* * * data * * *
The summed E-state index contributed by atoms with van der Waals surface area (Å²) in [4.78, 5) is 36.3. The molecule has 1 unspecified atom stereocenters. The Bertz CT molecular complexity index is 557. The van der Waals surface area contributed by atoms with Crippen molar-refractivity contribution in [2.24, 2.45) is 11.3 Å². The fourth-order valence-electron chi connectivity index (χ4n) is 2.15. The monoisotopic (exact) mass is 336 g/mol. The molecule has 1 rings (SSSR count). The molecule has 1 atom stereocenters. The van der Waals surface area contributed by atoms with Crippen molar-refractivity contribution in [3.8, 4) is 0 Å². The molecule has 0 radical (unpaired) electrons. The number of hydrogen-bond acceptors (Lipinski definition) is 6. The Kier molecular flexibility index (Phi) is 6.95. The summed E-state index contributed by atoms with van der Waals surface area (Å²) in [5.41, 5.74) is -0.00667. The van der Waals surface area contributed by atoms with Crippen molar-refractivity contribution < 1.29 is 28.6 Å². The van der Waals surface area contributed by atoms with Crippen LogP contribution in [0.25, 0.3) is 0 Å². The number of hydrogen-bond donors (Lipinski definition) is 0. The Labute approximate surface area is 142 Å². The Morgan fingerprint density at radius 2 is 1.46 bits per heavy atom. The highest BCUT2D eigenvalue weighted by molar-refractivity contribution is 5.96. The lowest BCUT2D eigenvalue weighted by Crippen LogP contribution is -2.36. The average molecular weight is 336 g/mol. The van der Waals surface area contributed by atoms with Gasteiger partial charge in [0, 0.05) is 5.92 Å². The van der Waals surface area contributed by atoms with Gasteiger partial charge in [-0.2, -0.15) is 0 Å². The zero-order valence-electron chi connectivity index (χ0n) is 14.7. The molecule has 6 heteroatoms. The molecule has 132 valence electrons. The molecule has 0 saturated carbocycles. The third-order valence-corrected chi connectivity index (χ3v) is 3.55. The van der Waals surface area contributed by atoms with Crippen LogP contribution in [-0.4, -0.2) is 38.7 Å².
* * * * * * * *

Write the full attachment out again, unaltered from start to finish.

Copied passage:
The summed E-state index contributed by atoms with van der Waals surface area (Å²) in [4.78, 5) is 36.3. The molecule has 1 unspecified atom stereocenters. The Bertz CT molecular complexity index is 557. The van der Waals surface area contributed by atoms with Crippen molar-refractivity contribution in [2.24, 2.45) is 11.3 Å². The fourth-order valence-electron chi connectivity index (χ4n) is 2.15. The monoisotopic (exact) mass is 336 g/mol. The molecule has 1 rings (SSSR count). The molecule has 1 atom stereocenters. The van der Waals surface area contributed by atoms with Crippen molar-refractivity contribution in [3.8, 4) is 0 Å². The molecule has 0 radical (unpaired) electrons. The number of hydrogen-bond acceptors (Lipinski definition) is 6. The Kier molecular flexibility index (Phi) is 6.95. The summed E-state index contributed by atoms with van der Waals surface area (Å²) in [5.41, 5.74) is -0.00667. The van der Waals surface area contributed by atoms with Crippen molar-refractivity contribution < 1.29 is 28.6 Å². The van der Waals surface area contributed by atoms with Crippen LogP contribution in [0.25, 0.3) is 0 Å². The number of hydrogen-bond donors (Lipinski definition) is 0. The Labute approximate surface area is 142 Å². The Morgan fingerprint density at radius 2 is 1.46 bits per heavy atom. The highest BCUT2D eigenvalue weighted by molar-refractivity contribution is 5.96. The lowest BCUT2D eigenvalue weighted by Crippen LogP contribution is -2.36. The average molecular weight is 336 g/mol. The van der Waals surface area contributed by atoms with Gasteiger partial charge in [0, 0.05) is 5.92 Å². The van der Waals surface area contributed by atoms with Gasteiger partial charge in [-0.2, -0.15) is 0 Å². The zero-order valence-electron chi connectivity index (χ0n) is 14.7. The molecule has 6 heteroatoms. The molecule has 132 valence electrons. The molecule has 0 saturated carbocycles. The third-order valence-corrected chi connectivity index (χ3v) is 3.55. The van der Waals surface area contributed by atoms with Crippen LogP contribution in [-0.4, -0.2) is 38.7 Å².